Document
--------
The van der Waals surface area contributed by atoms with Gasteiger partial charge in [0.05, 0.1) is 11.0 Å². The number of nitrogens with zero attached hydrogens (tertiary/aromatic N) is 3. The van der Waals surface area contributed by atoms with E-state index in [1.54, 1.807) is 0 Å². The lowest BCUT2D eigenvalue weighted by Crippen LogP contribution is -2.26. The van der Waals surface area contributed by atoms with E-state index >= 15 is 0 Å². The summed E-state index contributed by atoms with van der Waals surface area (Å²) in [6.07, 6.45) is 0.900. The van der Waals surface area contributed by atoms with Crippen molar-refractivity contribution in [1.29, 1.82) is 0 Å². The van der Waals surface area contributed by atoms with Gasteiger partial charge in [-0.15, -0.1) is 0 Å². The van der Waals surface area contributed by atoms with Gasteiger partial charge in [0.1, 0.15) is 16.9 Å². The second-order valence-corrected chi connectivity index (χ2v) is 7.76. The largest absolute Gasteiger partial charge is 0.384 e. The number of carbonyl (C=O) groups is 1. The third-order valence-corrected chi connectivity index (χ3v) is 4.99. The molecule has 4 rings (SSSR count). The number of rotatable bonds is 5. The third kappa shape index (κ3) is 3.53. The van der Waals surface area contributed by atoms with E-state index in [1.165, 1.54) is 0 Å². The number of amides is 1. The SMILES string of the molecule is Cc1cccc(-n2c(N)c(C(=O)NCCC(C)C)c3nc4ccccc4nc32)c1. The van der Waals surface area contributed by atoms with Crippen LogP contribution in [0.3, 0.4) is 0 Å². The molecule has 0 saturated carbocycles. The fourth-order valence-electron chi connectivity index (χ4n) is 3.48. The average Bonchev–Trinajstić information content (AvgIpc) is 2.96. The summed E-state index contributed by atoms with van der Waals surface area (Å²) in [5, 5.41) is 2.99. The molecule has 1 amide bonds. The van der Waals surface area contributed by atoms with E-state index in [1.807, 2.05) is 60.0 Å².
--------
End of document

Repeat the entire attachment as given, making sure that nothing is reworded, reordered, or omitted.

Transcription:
The van der Waals surface area contributed by atoms with Gasteiger partial charge in [0.05, 0.1) is 11.0 Å². The number of nitrogens with zero attached hydrogens (tertiary/aromatic N) is 3. The van der Waals surface area contributed by atoms with E-state index in [1.54, 1.807) is 0 Å². The lowest BCUT2D eigenvalue weighted by Crippen LogP contribution is -2.26. The van der Waals surface area contributed by atoms with E-state index >= 15 is 0 Å². The summed E-state index contributed by atoms with van der Waals surface area (Å²) in [6.07, 6.45) is 0.900. The van der Waals surface area contributed by atoms with Crippen molar-refractivity contribution in [1.29, 1.82) is 0 Å². The van der Waals surface area contributed by atoms with Gasteiger partial charge in [-0.15, -0.1) is 0 Å². The van der Waals surface area contributed by atoms with Gasteiger partial charge in [0.1, 0.15) is 16.9 Å². The second-order valence-corrected chi connectivity index (χ2v) is 7.76. The largest absolute Gasteiger partial charge is 0.384 e. The number of carbonyl (C=O) groups is 1. The third-order valence-corrected chi connectivity index (χ3v) is 4.99. The molecule has 4 rings (SSSR count). The number of rotatable bonds is 5. The third kappa shape index (κ3) is 3.53. The van der Waals surface area contributed by atoms with E-state index in [1.165, 1.54) is 0 Å². The number of amides is 1. The SMILES string of the molecule is Cc1cccc(-n2c(N)c(C(=O)NCCC(C)C)c3nc4ccccc4nc32)c1. The van der Waals surface area contributed by atoms with Crippen LogP contribution in [0.3, 0.4) is 0 Å². The molecule has 0 saturated carbocycles. The fourth-order valence-electron chi connectivity index (χ4n) is 3.48. The average Bonchev–Trinajstić information content (AvgIpc) is 2.96. The summed E-state index contributed by atoms with van der Waals surface area (Å²) in [5, 5.41) is 2.99. The molecule has 1 amide bonds. The van der Waals surface area contributed by atoms with E-state index in [1.807, 2.05) is 60.0 Å².